Many American right wing nut jobs will claim that Obama is the antichrist. It sounds ridiculous but I would suggest a rational argument can be made to justify the title. Before you decide to disown me please allow me to explain.
In what is now the Holy Week, churches throughout the world are centring on the Passion, the final hours around Jesus' crucifixion. According to John's gospel, Jesus was taken before Pilate and questioned. Pilate asked Jesus if he was the king of the Jews because the Jewish leaders were accusing him of claiming that title. Jesus confirmed that he was a king but not of this world. If he were, then he could command an army to defend him.
Outside the specific context of his trial and execution this has massive implications for us who claim to be Christians. First of all it means we are citizens of a spiritual kingdom and, as Christians, have no nationhood as its understood in an earthly sense. Secondly it forbids us to assault those who do not claim Christ as their Lord either physically or verbally. There is no precedent in the New Testament for us to do so and, in fact, we are encouraged to practice respect and restraint. Unfortunately the church throughout the centuries has severely tainted its reputation by blatantly disregarding the words of its king and continues to do so.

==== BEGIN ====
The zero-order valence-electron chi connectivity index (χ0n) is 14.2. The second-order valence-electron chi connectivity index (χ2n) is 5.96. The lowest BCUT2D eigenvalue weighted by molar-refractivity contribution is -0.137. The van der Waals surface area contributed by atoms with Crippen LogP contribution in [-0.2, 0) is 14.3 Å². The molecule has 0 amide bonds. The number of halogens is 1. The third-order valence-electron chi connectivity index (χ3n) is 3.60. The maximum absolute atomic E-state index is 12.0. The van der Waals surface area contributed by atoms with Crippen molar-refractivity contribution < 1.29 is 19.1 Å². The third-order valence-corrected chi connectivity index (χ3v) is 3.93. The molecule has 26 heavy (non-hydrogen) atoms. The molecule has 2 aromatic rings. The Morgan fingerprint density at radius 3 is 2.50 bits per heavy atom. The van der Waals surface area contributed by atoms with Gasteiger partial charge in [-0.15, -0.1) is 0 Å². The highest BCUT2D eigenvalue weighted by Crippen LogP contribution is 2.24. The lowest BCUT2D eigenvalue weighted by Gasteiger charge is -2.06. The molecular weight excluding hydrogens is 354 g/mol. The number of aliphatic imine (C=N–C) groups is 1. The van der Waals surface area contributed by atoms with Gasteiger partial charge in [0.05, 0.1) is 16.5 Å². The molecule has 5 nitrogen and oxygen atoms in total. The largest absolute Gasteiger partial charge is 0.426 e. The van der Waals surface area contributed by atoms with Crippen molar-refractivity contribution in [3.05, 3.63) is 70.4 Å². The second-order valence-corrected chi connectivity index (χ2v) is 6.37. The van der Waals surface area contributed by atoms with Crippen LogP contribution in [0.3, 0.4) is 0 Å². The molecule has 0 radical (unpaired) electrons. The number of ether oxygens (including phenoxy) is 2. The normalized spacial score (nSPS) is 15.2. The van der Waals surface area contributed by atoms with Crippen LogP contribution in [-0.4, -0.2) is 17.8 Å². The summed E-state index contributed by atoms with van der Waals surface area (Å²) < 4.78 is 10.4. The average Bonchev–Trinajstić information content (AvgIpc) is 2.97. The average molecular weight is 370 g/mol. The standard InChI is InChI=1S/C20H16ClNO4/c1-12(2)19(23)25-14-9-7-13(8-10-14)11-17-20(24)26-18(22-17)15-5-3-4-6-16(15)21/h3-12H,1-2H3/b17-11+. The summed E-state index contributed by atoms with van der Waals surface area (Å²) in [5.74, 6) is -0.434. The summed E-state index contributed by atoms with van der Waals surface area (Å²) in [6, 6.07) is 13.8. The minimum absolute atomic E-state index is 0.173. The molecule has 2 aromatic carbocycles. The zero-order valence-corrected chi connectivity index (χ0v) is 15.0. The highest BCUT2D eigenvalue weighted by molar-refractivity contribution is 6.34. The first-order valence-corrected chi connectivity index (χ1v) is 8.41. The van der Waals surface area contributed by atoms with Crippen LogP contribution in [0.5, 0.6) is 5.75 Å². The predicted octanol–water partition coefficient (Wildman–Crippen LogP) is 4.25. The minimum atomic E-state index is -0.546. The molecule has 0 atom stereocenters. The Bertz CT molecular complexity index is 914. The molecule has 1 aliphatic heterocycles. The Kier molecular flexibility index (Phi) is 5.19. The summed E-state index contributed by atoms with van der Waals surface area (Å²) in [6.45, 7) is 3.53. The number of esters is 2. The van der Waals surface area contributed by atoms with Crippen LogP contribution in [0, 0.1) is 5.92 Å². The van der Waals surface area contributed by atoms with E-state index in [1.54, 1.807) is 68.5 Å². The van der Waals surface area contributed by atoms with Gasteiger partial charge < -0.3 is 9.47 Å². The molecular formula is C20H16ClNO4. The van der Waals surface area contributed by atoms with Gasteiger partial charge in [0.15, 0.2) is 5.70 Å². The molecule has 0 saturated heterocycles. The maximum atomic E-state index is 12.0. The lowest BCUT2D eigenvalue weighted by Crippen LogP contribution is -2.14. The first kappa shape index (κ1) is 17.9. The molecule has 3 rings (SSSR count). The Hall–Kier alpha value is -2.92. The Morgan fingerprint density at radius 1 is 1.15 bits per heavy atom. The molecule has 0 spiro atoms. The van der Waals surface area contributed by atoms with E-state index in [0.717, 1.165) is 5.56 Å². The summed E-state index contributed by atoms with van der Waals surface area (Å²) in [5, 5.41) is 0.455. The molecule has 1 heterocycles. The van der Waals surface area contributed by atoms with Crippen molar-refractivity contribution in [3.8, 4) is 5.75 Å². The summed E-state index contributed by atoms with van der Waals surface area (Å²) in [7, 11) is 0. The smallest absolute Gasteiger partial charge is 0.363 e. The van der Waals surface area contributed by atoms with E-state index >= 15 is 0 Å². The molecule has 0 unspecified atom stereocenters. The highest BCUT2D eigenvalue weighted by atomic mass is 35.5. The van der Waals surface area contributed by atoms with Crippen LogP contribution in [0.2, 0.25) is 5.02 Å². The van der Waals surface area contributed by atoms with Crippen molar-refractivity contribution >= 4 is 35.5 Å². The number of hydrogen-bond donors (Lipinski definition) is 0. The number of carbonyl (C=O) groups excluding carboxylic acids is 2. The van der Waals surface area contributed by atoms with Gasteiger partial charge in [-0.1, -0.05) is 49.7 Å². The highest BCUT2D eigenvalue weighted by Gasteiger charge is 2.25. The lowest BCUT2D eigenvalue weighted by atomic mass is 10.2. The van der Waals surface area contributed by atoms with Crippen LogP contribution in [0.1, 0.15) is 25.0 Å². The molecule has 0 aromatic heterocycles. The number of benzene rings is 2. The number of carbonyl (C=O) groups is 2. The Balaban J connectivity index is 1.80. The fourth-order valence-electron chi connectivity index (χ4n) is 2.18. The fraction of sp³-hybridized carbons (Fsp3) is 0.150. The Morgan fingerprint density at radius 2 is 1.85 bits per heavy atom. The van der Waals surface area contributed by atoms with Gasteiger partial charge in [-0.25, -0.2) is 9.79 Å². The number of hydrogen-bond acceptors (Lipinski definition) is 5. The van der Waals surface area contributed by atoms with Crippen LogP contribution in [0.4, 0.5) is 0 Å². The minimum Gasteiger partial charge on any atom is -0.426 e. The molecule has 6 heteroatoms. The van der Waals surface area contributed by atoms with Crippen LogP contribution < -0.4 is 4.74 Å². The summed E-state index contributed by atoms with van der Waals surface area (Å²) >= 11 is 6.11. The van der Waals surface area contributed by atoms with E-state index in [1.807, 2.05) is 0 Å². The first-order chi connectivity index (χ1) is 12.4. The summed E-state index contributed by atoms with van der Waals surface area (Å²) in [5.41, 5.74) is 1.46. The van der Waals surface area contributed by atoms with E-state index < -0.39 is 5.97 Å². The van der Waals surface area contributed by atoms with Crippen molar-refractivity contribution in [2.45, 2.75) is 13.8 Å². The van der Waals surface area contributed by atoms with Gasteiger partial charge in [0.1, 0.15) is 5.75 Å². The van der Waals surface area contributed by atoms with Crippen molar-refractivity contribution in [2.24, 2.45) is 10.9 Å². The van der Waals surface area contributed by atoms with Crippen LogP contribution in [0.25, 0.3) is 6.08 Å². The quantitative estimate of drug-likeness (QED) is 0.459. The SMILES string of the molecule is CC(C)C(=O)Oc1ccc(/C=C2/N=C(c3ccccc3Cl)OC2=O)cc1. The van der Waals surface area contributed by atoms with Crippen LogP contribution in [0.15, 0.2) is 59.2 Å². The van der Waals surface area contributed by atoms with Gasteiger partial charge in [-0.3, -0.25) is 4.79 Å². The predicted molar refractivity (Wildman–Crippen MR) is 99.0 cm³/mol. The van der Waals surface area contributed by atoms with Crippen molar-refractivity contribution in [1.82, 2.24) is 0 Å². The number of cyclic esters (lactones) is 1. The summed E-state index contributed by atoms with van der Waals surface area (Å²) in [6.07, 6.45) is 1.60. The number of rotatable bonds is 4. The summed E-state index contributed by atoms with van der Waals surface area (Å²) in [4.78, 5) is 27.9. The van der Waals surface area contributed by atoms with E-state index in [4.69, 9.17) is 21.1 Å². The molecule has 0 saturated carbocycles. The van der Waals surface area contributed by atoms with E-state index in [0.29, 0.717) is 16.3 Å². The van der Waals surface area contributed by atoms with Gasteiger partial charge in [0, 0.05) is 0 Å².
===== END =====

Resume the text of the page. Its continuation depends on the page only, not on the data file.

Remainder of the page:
If we are citizens of a heavenly kingdom then when we talk of a Christian nation, surely we are talking of one that consists of all Christians throughout the world. America's constitution clearly separates church and state so, of all the nations in the world it has least justification in claiming its country to be Christian. But that is where these nut jobs are coming from.
They would claim their authority in Jesus and the Bible. So when Jesus' claim to kingship and their claim to be Christians are put together they must be citizens of his kingdom. Now if America is a Christian nation its king must be Christ. They don't have a king but the nearest equivalent is the President. Antichrist means 'in place of Christ' and following this logic Obama fits the bill perfectly. Unfortunately the only alternative is for Jesus to become President but Jesus has already turned that down.
The issue, it would appear, is their claim of a Christian nation. As soon as they relinquish that claim the antichrist goes away. The same logic labels the Pope as the antichrist and our own Queen is in its targets. Its all rather silly but logical.